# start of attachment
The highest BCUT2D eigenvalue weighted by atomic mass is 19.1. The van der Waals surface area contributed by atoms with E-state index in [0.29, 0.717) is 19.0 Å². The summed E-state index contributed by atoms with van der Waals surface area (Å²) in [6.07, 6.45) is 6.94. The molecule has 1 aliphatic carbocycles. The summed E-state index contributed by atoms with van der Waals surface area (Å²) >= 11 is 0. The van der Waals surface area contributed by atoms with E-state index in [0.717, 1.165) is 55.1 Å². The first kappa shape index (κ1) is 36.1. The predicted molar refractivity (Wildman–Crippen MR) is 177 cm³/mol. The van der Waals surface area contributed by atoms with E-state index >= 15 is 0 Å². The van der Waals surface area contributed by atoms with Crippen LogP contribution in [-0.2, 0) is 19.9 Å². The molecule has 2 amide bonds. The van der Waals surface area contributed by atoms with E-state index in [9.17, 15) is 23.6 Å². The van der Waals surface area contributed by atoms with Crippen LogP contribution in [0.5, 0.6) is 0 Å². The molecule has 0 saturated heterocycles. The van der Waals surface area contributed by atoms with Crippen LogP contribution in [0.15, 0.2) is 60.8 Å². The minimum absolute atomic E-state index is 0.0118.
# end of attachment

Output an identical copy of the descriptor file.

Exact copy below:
The highest BCUT2D eigenvalue weighted by atomic mass is 19.1. The van der Waals surface area contributed by atoms with E-state index in [0.29, 0.717) is 19.0 Å². The summed E-state index contributed by atoms with van der Waals surface area (Å²) in [6.07, 6.45) is 6.94. The molecule has 1 aliphatic carbocycles. The summed E-state index contributed by atoms with van der Waals surface area (Å²) >= 11 is 0. The van der Waals surface area contributed by atoms with E-state index in [0.717, 1.165) is 55.1 Å². The first kappa shape index (κ1) is 36.1. The predicted molar refractivity (Wildman–Crippen MR) is 177 cm³/mol. The van der Waals surface area contributed by atoms with E-state index >= 15 is 0 Å². The van der Waals surface area contributed by atoms with Crippen LogP contribution in [-0.2, 0) is 19.9 Å². The molecule has 2 amide bonds. The van der Waals surface area contributed by atoms with E-state index in [9.17, 15) is 23.6 Å². The van der Waals surface area contributed by atoms with Crippen LogP contribution in [0.5, 0.6) is 0 Å². The molecule has 0 saturated heterocycles. The van der Waals surface area contributed by atoms with Crippen LogP contribution in [0.15, 0.2) is 60.8 Å². The minimum absolute atomic E-state index is 0.0118.